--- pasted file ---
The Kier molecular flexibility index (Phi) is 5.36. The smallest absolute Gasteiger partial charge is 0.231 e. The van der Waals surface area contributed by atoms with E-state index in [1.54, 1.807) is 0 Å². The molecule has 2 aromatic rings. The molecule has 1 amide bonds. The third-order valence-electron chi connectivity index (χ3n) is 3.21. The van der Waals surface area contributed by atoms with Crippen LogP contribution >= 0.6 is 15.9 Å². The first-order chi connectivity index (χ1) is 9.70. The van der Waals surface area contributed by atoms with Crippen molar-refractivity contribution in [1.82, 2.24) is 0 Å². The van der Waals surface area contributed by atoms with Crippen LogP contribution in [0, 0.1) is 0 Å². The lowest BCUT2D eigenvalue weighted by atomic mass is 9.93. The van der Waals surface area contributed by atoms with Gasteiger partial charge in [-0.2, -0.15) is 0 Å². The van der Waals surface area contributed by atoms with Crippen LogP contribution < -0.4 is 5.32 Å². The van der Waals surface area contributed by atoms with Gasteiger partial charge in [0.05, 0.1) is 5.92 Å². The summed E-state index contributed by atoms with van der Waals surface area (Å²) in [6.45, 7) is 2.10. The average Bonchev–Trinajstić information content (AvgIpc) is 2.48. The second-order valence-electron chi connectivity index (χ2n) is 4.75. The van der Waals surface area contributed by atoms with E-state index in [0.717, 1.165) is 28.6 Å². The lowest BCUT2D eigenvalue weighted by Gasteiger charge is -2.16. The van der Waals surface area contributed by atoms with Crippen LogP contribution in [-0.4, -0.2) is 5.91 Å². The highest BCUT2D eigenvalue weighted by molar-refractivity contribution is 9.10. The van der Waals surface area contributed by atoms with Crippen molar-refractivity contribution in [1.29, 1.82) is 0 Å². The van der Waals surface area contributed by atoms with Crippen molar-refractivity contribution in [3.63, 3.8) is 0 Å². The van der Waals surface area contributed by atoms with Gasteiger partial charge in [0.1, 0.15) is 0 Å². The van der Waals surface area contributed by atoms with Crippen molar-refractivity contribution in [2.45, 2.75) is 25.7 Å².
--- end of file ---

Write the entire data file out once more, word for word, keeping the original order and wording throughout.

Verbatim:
The Kier molecular flexibility index (Phi) is 5.36. The smallest absolute Gasteiger partial charge is 0.231 e. The van der Waals surface area contributed by atoms with E-state index in [1.54, 1.807) is 0 Å². The molecule has 2 aromatic rings. The molecule has 1 amide bonds. The third-order valence-electron chi connectivity index (χ3n) is 3.21. The van der Waals surface area contributed by atoms with Crippen LogP contribution >= 0.6 is 15.9 Å². The first-order chi connectivity index (χ1) is 9.70. The van der Waals surface area contributed by atoms with Crippen molar-refractivity contribution in [1.82, 2.24) is 0 Å². The van der Waals surface area contributed by atoms with Crippen LogP contribution in [0, 0.1) is 0 Å². The lowest BCUT2D eigenvalue weighted by atomic mass is 9.93. The van der Waals surface area contributed by atoms with Gasteiger partial charge in [-0.2, -0.15) is 0 Å². The van der Waals surface area contributed by atoms with Crippen LogP contribution < -0.4 is 5.32 Å². The van der Waals surface area contributed by atoms with Gasteiger partial charge in [0.05, 0.1) is 5.92 Å². The summed E-state index contributed by atoms with van der Waals surface area (Å²) in [6.45, 7) is 2.10. The average Bonchev–Trinajstić information content (AvgIpc) is 2.48. The second-order valence-electron chi connectivity index (χ2n) is 4.75. The van der Waals surface area contributed by atoms with E-state index in [0.717, 1.165) is 28.6 Å². The lowest BCUT2D eigenvalue weighted by Gasteiger charge is -2.16. The van der Waals surface area contributed by atoms with Crippen LogP contribution in [-0.4, -0.2) is 5.91 Å². The highest BCUT2D eigenvalue weighted by molar-refractivity contribution is 9.10. The van der Waals surface area contributed by atoms with Crippen molar-refractivity contribution in [1.29, 1.82) is 0 Å². The van der Waals surface area contributed by atoms with Crippen molar-refractivity contribution in [3.63, 3.8) is 0 Å². The van der Waals surface area contributed by atoms with Gasteiger partial charge in [0.1, 0.15) is 0 Å². The van der Waals surface area contributed by atoms with Crippen molar-refractivity contribution in [2.45, 2.75) is 25.7 Å².